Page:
Water: There is plenty of it for everyone in the world to drink (the oceans are full of water). Though there are distribution and access problems, including right here in the United States (for example, the crisis of polluted drinking water in Flint, Michigan), physical capital is not a binding constraint. We are even able to build new desalination plants in record time.

Calories: We have made dramatic progress in farming; the amount of land required globally has begun to decline as a result of increased productivity. There have been significant recent breakthroughs in vertical farming, the practice of growing plants under controlled conditions, and in automated farming. For instance, one of the world’s largest vertical farms operates in Jersey City, and the Japanese indoor farming company Spread is working on a fully automated facility that will be able to produce 30,000 heads of lettuce per day [155].

Nutrients: This is primarily a question of knowledge, as we still don’t fully understand which nutrients the body really needs to ingests in what quantities. We obtain most of them from food, but depending on our diet we may need to add some supplements. The remaining amounts tend to be small and we can produce plenty of them already (in developed countries entire industries have sprung up trying to convince people to buy and consume food supplements that they do not need).

Discharge: This is primarily addressed through modern sewage technology. Here too, capital is no longer a binding constraint, though its uneven distribution around the world is a problem. However, the rate of migration from the Chinese countryside into the country’s cities shows how quickly that situation can change.

Now let’s consider the needs relating to the operating environment for humans.

Temperature: The Chinese construction boom of the early 2000s also illustrates how quickly we can build shelter, which together with heating and air conditioning is one crucial solution to our temperature needs. In the US, a construction boom was powered by artificially cheap mortgage credit. Though a lot of housing was built speculatively and remained empty, it powerfully demonstrated our construction capacity. Clothing is another strategy for meeting our temperature needs. The price of clothing has been falling in many parts of the world, including the United States. Capital is not a constraint here – indeed, we have the ability to clothe the world’s population many times over.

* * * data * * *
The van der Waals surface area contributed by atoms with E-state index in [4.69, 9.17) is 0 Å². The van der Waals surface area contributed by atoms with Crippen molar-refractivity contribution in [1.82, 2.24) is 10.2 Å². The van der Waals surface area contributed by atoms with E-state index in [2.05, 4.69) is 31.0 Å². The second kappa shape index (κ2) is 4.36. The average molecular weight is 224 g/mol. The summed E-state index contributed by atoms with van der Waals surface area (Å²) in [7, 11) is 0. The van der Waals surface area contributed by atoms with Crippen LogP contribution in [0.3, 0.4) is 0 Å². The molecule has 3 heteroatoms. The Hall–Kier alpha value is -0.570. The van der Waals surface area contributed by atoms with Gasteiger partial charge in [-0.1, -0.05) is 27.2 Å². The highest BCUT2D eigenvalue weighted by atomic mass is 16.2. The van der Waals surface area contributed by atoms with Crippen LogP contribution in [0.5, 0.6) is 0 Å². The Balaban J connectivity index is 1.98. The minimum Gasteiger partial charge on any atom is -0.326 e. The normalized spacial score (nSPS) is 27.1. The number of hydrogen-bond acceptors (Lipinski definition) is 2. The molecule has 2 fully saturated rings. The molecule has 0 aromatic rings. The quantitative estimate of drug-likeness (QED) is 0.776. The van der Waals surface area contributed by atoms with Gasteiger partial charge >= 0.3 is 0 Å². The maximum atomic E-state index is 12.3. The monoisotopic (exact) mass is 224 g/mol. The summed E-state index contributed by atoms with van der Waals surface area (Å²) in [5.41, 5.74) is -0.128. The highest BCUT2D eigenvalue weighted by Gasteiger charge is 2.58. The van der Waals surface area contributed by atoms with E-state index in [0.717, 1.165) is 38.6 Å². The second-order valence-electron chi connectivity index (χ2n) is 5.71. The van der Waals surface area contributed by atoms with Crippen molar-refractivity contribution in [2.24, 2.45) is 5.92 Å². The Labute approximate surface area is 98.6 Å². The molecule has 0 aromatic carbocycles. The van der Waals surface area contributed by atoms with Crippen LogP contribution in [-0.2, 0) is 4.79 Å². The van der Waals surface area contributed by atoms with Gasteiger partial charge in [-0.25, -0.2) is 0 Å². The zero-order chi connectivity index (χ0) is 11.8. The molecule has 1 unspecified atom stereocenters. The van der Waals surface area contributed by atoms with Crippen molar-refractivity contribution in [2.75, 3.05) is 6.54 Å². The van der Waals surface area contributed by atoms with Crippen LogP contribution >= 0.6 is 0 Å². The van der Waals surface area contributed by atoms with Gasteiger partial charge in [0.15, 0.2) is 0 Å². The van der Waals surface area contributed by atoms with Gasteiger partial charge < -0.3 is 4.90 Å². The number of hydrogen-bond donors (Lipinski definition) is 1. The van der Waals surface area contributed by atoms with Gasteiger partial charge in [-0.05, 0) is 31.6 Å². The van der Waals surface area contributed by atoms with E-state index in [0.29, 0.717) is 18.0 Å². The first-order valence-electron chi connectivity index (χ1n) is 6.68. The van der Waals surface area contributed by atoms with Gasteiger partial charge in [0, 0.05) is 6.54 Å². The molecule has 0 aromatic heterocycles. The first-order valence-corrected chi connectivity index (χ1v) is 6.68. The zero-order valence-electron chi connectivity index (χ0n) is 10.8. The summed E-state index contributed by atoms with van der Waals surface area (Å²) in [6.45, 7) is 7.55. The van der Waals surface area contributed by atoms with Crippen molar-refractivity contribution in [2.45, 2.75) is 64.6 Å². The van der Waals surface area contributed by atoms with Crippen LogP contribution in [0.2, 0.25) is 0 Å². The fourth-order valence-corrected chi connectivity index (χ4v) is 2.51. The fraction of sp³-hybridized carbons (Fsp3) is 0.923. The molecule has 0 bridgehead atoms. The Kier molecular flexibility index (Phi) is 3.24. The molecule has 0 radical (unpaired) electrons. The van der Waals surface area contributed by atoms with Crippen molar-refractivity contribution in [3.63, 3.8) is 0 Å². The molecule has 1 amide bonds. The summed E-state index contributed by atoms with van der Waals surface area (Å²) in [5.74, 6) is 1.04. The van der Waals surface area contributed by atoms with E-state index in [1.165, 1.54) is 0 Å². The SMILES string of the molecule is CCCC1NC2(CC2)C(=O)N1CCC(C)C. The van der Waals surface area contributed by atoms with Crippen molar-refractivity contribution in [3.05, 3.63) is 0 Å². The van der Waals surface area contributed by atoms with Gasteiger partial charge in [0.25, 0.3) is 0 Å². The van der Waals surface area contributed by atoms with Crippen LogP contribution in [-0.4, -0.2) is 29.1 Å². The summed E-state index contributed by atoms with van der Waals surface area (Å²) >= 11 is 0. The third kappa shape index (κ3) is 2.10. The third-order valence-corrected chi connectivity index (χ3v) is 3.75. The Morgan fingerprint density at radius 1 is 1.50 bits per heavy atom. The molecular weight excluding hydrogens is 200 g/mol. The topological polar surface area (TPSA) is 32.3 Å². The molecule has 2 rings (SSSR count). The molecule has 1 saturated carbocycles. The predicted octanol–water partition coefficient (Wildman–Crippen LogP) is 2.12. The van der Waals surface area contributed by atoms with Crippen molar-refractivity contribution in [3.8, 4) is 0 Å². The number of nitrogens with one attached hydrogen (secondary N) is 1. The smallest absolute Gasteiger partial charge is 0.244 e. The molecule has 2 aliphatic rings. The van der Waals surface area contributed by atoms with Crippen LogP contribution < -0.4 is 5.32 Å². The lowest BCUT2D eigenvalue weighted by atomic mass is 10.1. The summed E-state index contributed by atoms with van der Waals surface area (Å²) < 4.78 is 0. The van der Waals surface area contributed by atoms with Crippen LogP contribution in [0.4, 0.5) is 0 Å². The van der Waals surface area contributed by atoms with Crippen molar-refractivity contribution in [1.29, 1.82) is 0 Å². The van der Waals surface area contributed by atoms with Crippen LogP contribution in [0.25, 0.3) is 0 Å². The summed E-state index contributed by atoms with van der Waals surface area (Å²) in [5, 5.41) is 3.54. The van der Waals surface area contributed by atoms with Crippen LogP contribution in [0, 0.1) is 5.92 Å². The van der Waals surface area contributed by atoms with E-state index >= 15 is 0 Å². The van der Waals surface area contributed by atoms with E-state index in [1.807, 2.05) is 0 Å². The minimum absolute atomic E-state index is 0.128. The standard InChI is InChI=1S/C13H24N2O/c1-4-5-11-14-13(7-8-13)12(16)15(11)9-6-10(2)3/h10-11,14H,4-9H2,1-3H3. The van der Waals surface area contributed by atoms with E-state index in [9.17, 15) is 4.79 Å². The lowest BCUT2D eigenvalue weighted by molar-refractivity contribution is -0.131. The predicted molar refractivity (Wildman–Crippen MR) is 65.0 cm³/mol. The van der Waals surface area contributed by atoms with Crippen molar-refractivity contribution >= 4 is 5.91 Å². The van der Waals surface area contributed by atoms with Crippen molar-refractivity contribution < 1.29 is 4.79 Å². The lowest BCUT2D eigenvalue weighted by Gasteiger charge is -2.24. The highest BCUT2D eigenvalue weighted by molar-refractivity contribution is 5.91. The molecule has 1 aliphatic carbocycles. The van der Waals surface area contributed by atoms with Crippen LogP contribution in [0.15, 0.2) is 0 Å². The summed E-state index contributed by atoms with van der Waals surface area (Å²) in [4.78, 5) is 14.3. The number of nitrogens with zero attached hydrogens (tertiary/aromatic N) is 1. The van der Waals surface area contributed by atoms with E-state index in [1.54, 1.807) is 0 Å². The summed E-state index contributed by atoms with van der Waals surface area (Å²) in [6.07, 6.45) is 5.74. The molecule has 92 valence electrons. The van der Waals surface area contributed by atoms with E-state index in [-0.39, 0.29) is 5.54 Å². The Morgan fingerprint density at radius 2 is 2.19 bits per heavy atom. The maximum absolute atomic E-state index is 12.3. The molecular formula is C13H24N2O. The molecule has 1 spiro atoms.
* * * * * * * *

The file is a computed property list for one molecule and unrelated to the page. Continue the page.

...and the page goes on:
Pressure: Thankfully, we have nothing to do here, as we have plenty of space for humans to live in the right pressure range. This is a great example of a need that we do not consider much at all but that would loom very large were land not inhabitable and we had to go underwater or into space.

Light: We have become very good at providing light. One study shows how the hours of light provided by 60 hours of labor in the United States exploded from around 10 in 1800 to over 100,000 by 1990. Since then, we have made further progress since with LED lighting. That progress has also come to other parts of the world, for instance in the form of off-grid, solar-powered lamps.

Finally we come to the more abstract individual needs.

Healing: We often read that healthcare consumes an increasingly large fraction of the economy, especially in the United States, but that does not imply that capital is scarce. In industrialized countries we have plenty of hospital space and doctor’s offices. But didn’t the COVID19 pandemic show that we didn’t have enough ICU beds? No – countries that reacted to the virus in good time stayed well within their capacity. Overall capital is sufficient for healing. We have extensive diagnostic facilities and are able to produce large quantities of medicine. Our bodies are extremely complex; as a result, basic issues such as how diet relates to health are poorly understood.

Learning: Nor are we constrained by capital when it comes to learning. This is increasingly true not just in industrialized nations but also globally, due to the expansion of wireless networks and the increasing affordability of smartphones. We are not far away from being at a point where we have enough capital for anyone in the world to learn anything; the binding constraint is the availability of affordable content and the time it takes to learn and teach.

Meaning: The final individual need, that of meaning, is not and has never been constrained by capital. Capital plays no role in meeting our need for it.

Collective Needs

At first it might seem difficult to see how capital relates to our collective needs – how could it have anything to do with such abstract concepts as motivation and coordination? In discussing why capital today is sufficient, I will briefly point out how it was in the past scarce with regard to these needs.

Reproduction: Capital has always been sufficient for reproduction – otherwise, we would not be here today.